Information about Rezaian’s case and his condition was slow to emerge if it ever emerged at all. It was eventually revealed that he was to face trial in Iran’s Revolutionary Court, indicating that he would be charged with crimes related to national security. But the actual nature of those alleged crimes was not revealed until now. It was widely believed that security forces were holding and interrogating him as they worked to build a case from scratch.
In detailing the allegations against Rezaian, Iran’s semi-official Fars News Agency predictably phrased the case in terms of the nation’s antagonistic relationship with the West, saying for instance, “Selling Iran’s economic and industrial information at a time of sanctions is exactly like selling food to the enemy at a time of war.”
The article also evoked Iran’s criminalization of activist affiliations, citing Rezaian’s friendships with Iranian journalists and exiled Iranian activists as evidence of wrongdoing. “If this is truly Iran’s justification for Jason’s nine months of detention, all Iranians regardless of their country of residence or political affiliation should be embarrassed by this continued injustice,” wrote Rezaian’s brother Ali in a statement on Sunday.
Numerous prominent individuals and human rights groups have joined Rezaian’s family in urging his release, but the announcement of explicit charges against him suggests that the Iranian regime is no closer to complying. Part of the challenge now falls to his legal defense, which is seriously constrained by Iran’s unfair treatment of its political prisoners.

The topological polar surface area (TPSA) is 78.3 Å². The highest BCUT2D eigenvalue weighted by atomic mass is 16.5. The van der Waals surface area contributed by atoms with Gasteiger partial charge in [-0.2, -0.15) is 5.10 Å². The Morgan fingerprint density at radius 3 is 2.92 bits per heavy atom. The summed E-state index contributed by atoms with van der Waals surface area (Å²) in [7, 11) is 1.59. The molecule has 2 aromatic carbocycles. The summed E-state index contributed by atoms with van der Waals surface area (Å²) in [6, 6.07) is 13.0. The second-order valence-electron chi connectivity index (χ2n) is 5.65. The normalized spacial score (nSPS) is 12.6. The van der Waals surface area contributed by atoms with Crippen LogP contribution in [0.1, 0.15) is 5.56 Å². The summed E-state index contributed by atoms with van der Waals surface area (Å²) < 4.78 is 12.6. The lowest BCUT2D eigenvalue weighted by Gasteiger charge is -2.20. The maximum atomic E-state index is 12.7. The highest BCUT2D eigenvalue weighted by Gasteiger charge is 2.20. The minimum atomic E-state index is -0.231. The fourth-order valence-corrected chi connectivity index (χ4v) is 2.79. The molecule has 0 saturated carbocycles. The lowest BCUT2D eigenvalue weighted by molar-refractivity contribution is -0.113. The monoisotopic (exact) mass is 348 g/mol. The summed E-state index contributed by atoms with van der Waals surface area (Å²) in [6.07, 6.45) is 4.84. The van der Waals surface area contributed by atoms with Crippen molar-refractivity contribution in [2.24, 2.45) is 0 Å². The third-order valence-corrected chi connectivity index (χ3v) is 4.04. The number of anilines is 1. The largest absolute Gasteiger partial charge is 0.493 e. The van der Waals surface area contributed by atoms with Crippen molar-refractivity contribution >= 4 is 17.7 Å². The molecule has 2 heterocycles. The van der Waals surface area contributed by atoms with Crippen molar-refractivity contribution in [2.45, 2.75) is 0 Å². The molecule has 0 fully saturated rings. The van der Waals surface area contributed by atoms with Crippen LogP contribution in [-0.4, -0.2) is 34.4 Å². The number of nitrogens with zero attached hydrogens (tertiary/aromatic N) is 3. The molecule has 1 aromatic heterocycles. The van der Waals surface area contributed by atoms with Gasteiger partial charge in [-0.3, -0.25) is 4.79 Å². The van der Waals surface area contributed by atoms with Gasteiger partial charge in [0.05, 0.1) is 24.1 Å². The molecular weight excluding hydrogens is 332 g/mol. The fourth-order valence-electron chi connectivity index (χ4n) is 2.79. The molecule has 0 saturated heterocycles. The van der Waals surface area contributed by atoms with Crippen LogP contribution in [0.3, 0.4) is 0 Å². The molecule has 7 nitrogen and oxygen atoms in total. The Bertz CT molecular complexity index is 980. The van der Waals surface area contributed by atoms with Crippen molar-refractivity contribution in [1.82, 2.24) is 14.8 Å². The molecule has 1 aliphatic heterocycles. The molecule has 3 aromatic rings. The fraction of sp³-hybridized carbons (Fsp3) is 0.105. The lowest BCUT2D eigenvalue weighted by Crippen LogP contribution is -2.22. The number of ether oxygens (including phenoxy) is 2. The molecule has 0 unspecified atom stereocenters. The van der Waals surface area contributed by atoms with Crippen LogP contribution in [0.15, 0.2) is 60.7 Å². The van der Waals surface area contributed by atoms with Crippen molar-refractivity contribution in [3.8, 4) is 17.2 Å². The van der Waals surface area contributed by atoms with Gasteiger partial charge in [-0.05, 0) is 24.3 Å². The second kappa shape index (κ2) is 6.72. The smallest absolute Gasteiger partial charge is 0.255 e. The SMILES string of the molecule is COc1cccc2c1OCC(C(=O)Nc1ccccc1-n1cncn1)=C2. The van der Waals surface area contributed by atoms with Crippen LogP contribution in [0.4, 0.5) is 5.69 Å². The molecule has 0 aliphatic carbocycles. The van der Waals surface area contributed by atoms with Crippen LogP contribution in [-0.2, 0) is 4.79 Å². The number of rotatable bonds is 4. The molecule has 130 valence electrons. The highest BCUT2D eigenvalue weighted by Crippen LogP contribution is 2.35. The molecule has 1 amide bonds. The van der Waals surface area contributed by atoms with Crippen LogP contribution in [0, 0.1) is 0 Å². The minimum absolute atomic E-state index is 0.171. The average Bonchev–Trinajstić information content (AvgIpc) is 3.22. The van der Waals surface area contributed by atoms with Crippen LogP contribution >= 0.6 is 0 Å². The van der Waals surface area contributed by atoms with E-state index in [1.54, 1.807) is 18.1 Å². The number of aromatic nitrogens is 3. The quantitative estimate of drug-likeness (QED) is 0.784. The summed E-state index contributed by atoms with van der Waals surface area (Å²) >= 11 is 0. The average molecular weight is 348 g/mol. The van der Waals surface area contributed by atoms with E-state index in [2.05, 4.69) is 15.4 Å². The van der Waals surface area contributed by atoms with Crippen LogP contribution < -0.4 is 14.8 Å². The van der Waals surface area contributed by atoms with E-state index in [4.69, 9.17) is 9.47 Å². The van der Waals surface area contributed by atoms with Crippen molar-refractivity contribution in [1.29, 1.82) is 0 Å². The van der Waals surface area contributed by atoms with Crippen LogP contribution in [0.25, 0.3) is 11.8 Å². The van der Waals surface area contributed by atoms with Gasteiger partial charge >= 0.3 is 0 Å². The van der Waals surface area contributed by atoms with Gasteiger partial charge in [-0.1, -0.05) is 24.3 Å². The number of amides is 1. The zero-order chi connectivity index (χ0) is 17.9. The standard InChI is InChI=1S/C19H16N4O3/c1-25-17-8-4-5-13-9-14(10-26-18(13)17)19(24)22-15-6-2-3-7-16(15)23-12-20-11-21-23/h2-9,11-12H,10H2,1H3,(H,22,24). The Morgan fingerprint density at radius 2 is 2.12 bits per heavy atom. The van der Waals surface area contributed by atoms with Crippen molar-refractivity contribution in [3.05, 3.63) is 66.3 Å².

Agence France-Presse quoted the Washington Post’s Executive Editor Martin Baron as saying that Rezaian has been denied access to legal counsel for nearly all of the nine months of his detention, has still not had a substantive conversation with his eventually-approved lawyer Leila Ahsan and will only be permitted to meet with her once for an hour in preparation for his trial.
The timing of the announcement of these charges may be curious to some, given their proximity to the announcement of a framework nuclear agreement between Iran and the P5+1 on April 2. Some analysts have regarded recent crackdowns and ultra-conservative policy initiatives in the Islamic Republic as evidence of a trend seeking to compensate for the perceived violation of Iran’s revolutionary ideology when it came to the nuclear negotiating table a year and a half ago.
Viewed through this lens, the charges against Rezaian may be intended in part to send the message that Iran’s belligerence toward supposed Western intrusion has not diminished in the wake of what has been regarded by some as a diplomatic breakthrough.